At the start of 2015, many investors believed rising interest rates would be a headline story. But at the halfway point in the year, the reality has been rather different.
While central banks in the US and the UK have yet to raise rates, more than 20 central banks have eased monetary policies or cut their interest rates in the past six months.
Moreover, in Europe the unprecedented bond purchase programme by the European Central Bank (ECB) led interest rates past zero and into negative territory in Switzerland, Denmark and Sweden. In terms of yields, until recently investors had seen a ‘pull to zero’ in government bond yields. Since March, the ECB has been buying €60bn (£43bn) of bonds each month.
This has created a supply and demand imbalance, with the ECB’s purchases exceeding 100 per cent of the issuance of German government bonds. The volatility witnessed more recently in government bond markets has served to remind investors of the risks present in today’s low-yield environment.
In the second half of the year, we expect to see the focus shifting to a tightening of monetary policies and a possible US rate rise in September. While recognising that many assets seem increasingly fully valued – take the search for yield – put simply, there is a shortage of quality fixed income assets. Investors are finding this a challenge, particularly in Europe, as the trickle-down effect from the quantitative easing purchases has led investors to move into investment-grade and high-yield corporate bonds.
This is borne out in the flows into exchange-traded products (ETPs), of which exchange-traded funds (ETFs) are the largest category. The latter saw record inflows in 2014 and through the first four months of 2015.
For liquidity and diversification reasons, an increasing number of professional investors are turning to ETFs to access fixed income markets. In the first five months of 2015, investors globally were targeting yield as shown by flows of $8.4bn into high-yield corporate bond ETFs and $14bn into investment-grade corporate bond ETFs.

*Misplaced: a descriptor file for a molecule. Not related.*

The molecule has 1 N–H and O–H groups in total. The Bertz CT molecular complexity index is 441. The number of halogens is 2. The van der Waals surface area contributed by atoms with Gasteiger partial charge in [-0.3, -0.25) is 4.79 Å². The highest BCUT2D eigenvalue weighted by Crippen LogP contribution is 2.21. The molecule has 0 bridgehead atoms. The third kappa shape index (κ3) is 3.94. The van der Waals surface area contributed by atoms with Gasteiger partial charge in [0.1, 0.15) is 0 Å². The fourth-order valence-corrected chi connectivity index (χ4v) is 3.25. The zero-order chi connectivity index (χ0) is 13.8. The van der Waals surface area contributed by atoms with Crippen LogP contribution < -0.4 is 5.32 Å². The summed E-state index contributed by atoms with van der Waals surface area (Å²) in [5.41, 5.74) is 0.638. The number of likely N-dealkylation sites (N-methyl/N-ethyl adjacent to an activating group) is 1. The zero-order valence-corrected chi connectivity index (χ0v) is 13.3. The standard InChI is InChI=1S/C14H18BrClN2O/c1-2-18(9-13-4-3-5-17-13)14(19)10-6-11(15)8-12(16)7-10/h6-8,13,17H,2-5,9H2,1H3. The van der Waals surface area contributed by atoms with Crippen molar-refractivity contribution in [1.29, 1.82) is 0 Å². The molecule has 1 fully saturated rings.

By historical standards, bond issuance has been high, with investment-grade corporate bond issuance in the US on course to top 2014’s record. In Europe, meanwhile, non-European companies have been taking advantage of extremely low absolute funding rates. More non-European issuers and more longer-dated issuance mean investors should have new opportunities to own long-dated paper at attractive spreads.
But in the secondary market, liquidity has worsened as a result of structural shifts and regulations. Issuance may be strong but liquidity, as measured by trading volumes and average trade size, has been in decline since 2007.
Some of the reforms enacted since the financial crisis have led to a reduction in the amount of capital banks and brokers can commit to trading bonds, in turn reducing the tradable supply of the asset class.
As a result of this, new investors are using fixed income ETFs. For larger investors, the fact that many of these funds have increased in size and liquidity make them increasingly useful tools for efficient trading. Furthermore, the ability to target specific parts of the market in a single trade is attractive for an increasingly broad range of investors, whether they are seeking yield or a relative safe haven.